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10 Superhuman Heroic Feats

Rebecca Vant

Superheroes are not just for comic books and movies; there are plenty of real-life heroes performing superhuman feats throughout the world. From superior strength to incredible acts of courage and perseverance, these real people have shown what incredible feats are possible through the power of the human spirit.

10Blind Man Saves Blind Woman From Burning House

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Imagine trying to save a blind person from a burning building, guiding them step by step through the searing flames and smoke. Now imagine that you’re blind too, as was the case in this inspiring story. Jim Sherman, blind from birth, heard his 85-year-old neighbor’s cries for help as she was trapped in her burning home. In a feat that can only be called heroic, he found his way over to her home from his trailer in the next lot by feeling his way along the fence.

Once he reached the woman’s home, he somehow managed to find his way inside and locate his frightened neighbor, Annie Smith, who was also legally blind. Sherman dragged Smith from the burning home and outside to safety.

9Skydiving Instructors Sacrifice Everything To Save Their Students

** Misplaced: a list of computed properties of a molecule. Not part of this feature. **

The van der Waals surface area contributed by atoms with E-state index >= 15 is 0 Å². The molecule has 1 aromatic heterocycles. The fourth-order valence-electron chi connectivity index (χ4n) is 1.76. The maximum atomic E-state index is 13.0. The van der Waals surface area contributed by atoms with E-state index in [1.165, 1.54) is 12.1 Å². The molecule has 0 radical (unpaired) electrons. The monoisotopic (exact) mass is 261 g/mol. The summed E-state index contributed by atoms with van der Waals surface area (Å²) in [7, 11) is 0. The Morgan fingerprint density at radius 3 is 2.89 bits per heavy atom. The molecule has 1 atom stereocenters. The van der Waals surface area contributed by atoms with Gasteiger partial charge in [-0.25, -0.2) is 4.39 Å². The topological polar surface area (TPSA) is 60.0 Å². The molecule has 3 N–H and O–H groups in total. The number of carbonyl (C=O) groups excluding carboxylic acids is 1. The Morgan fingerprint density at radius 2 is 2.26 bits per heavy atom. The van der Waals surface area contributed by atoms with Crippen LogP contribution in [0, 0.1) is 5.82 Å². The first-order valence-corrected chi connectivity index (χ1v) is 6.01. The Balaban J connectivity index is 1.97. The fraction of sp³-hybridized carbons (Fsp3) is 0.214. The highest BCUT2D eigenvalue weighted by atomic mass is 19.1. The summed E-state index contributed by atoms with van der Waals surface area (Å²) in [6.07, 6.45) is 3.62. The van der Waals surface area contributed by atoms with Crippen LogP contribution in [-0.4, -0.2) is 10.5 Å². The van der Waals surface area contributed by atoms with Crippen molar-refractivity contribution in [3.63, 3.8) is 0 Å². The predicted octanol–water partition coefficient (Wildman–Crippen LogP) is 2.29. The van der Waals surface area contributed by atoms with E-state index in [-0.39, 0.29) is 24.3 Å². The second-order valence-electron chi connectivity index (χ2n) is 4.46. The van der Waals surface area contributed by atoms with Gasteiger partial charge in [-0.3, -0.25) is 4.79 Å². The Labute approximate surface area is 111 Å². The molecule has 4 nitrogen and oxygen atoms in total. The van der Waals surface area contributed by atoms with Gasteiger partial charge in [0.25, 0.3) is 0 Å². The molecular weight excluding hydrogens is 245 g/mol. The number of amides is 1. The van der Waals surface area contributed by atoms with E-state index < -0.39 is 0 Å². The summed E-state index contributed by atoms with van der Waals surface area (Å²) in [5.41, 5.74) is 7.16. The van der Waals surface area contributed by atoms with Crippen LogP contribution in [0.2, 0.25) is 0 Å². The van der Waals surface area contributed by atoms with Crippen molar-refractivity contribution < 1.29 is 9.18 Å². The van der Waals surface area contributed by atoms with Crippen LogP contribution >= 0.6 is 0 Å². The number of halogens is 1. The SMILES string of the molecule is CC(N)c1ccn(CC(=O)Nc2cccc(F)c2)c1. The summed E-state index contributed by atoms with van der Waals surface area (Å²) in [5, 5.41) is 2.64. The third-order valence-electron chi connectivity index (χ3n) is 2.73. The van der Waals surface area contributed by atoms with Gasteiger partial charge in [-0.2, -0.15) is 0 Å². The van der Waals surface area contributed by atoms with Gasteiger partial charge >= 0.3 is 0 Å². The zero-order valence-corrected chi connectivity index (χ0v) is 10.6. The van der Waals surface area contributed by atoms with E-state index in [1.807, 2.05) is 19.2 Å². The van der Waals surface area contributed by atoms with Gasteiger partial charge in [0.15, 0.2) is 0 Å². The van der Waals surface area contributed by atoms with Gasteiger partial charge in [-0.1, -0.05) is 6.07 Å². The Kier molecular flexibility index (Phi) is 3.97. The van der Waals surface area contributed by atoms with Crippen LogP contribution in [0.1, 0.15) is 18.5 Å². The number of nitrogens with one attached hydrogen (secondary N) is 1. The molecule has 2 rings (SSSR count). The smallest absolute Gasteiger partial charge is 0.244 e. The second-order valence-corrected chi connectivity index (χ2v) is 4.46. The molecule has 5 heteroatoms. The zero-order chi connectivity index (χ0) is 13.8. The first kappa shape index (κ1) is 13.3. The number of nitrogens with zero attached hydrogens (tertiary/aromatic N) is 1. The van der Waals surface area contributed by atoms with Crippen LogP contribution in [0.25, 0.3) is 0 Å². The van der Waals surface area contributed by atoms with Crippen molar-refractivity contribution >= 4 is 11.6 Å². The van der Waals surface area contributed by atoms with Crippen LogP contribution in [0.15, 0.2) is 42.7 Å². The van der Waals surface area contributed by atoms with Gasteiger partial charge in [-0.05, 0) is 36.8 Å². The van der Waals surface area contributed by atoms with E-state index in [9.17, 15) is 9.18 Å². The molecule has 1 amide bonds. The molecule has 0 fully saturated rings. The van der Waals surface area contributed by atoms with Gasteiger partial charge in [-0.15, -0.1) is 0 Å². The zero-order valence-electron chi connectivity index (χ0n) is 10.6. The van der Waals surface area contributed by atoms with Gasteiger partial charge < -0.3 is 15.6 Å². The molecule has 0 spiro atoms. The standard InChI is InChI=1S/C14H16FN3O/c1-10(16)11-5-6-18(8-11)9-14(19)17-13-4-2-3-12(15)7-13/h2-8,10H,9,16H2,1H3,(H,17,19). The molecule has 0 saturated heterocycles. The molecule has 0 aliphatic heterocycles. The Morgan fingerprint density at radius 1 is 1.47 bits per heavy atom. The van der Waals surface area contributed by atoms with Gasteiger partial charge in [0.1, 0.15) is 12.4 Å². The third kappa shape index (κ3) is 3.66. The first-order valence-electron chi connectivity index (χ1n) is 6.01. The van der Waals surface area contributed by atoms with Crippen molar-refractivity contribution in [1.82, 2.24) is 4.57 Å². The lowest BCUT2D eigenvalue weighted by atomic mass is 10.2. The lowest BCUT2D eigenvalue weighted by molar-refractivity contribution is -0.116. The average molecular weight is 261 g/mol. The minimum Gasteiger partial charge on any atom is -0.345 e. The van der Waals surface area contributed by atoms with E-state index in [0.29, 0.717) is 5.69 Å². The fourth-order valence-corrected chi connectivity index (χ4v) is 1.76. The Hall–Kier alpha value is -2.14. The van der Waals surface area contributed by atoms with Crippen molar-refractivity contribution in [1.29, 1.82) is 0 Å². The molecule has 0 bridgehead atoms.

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Not many people survive a fall from thousands of feet in the air. But incredibly, two women did just that due to the selfless acts of two men. The first man gave his life to save a person he had only just met. Skydiving instructor Robert Cook and his student, Kimberley Dear, were heading to the sky for her first jump when the plane’s engine failed. In an incredible act of bravery, Cook told Dear to sit on his lap, hooking their harnesses together. As the plane crashed to the ground, Cook’s body absorbed the impact, killing him but protecting Kimberley Dear from what should have been a fatal accident.

Another skydiving instructor, Dave Hartsock, also cushioned his student from impact. It was Shirley Dygert’s first jump, a tandem dive with her instructor. Although the plane did not malfunction, Dygert’s parachute did. In a terrifying free fall, Hartstock was able to position himself below his student, taking the impact as they both hit the ground. Although Dave Hartstock shattered his spine, paralyzing his body from the neck down, both survived the fall.

8Man Carries Four Soldiers Off The Battlefield

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Although he was a mere mortal, Joe Rollino spent his 104-year-long life performing incredible, superhuman acts. Although he only weighed about 68 kilograms (150 lb), in his prime he could lift 288 kilograms (635 lb) with his fingers and 1,450 kilograms (3,200 lb) with his back, winning several strongman titles and accolades.

However, it was not his abilities in strength competitions or his Coney Island title of “Strongest Man in the World” that made him a hero in many people’s eyes. In World War II, Rollino served in the Pacific and was given a Bronze and Silver Star for his bravery in the line of duty, plus three Purple Hearts for his battle injuries, which landed him in the hospital for a combined 24 months. He is best remembered for pulling his comrades from the battlefield, two under each arm, then going back into the line of fire to carry more of his wounded brothers to safety.

7Father Fights Off An Alligator To Save His Son